There will be continuing differences of policy and ideology but working as one will provide the best circumstances to narrow the gap. Our position is not a dogmatic one and our actions show we are also against liquidationism.

We are thinking about the best way forward as a reading of our Political Resolution will show. We are attempting to learn the lessons of the setbacks for socialism and look realistically at what policies need to be adopted in the circumstances of Australia based on our history and culture. We must also learn from the experiences of our communist movement. The splits and divisions reduced the communist movement to a low level and it is time to close the book on this period.

There is an over-riding need for a revolutionary party. As a result of the work of communists in the 1930s, 40s and 50s the trade union movement was considerably strengthened. In this same period a tremendous campaign was waged against war and fascism. Recall the great work done in the cultural field by the CPA Arts Committee and the wealth of writers, film directors, theatre groups, scientists, teachers, musicians and others that were inspired in this period. Remember the great unity work done in the campaign to defeat the 1951 anti-communist referendum the 45th anniversary of which has just taken place. Remember the work of communists in the struggle to build the Vietnam moratorium movement.

But our job is to go forward in today’s conditions and to bring many more into the struggle for both immediate aims and for the socialist future. We hope that those who played such a worthy part in the past, many of whom are still active but without a party home, will respond to our call.

I must now report in some detail on what the party membership has achieved and our weak spots.

Our membership declined in the period since the 1992 Congress.

Losses were not made up by recruitment which remained difficult. The objective national and international situation in the past four years, played a part in this. The communists had to carry the responsibility for what happened in the Soviet Union for example. It was left to us to oppose the assertions that communism was dead and socialism a lost cause. Some others found it easier to parade anti-communism and anti-Marxism as a virtue, jumping on this or that populist bandwagon.

Although a number of comrades have very good contacts with many people in their daily work not much has been achieved by winning new members to our Party. The political life of our Branches is often at a low level and unattractive. Although the objective economic and political difficulties have limited the possibilities for recruiting our own methods may have also contributed. There is no such thing as a ready-made communist. Furthermore, every member has a personality, a background, a social and family life but these factors are often not sufficiently known or taken into account. The Party should not only be an organisation of committed activists but also a friendly organisation in which members are made to feel welcome and at home. Members join a revolutionary party because they want to do something but activity is often not organised or is desultory.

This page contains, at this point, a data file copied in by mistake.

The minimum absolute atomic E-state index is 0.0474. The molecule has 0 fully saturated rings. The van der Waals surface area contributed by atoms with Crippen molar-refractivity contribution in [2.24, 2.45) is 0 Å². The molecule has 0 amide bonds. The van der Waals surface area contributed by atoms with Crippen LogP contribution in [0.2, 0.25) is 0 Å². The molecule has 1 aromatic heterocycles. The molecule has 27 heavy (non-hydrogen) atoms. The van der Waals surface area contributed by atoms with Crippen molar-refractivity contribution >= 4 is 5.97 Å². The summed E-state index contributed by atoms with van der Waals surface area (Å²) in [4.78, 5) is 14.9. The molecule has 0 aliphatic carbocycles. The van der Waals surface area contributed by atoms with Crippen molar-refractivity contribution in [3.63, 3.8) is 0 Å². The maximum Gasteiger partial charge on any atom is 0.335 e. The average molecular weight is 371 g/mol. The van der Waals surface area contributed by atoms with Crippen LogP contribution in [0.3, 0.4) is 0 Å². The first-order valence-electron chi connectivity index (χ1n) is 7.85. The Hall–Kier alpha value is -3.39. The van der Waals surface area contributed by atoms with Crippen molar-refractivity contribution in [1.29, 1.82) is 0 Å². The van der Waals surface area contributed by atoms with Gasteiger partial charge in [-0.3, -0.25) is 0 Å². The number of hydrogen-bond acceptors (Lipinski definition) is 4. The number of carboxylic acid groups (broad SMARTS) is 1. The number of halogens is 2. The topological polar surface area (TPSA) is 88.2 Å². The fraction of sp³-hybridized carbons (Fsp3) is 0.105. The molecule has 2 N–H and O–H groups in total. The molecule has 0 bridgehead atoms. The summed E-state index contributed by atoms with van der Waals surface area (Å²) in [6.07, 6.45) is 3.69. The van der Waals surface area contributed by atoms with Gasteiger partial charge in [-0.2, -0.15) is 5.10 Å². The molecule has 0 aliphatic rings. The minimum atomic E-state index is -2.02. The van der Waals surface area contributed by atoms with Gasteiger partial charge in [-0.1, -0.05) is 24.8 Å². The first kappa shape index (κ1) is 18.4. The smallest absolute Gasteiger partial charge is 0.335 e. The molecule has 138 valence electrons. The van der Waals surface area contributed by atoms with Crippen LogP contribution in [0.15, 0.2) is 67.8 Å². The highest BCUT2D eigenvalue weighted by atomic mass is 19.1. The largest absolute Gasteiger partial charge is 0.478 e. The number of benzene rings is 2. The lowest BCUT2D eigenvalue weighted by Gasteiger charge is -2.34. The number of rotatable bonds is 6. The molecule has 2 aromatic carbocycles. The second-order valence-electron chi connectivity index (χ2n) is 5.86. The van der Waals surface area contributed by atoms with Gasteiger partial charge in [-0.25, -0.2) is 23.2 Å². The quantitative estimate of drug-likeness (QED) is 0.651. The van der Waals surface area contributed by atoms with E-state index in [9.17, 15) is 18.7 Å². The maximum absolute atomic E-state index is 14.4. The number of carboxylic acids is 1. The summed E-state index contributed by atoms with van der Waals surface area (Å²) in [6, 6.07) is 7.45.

Whatever the reasons for the slow recruitment and the loss of membership, the situation must be turned around quickly. This is one of our main responsibilities in the immediate future.

The loss of the Young Socialist League cut off a line to the younger generation, a link that has not yet been restored. This is an intolerable situation when many young workers and students are taking part in the current actions.

The present situation has brought some indications that a change in on the way. For example, there has been an increase in new subscriptions to The Guardian and we know that more trade union officials and activists look for and make use of our newspaper. Our articles are sometimes reproduced both in Australian publications and internationally.

We have to report another serious element in our position. Our financial situation remains critical with income insufficient to meet our expenditures. This means that we continue to draw on reserves.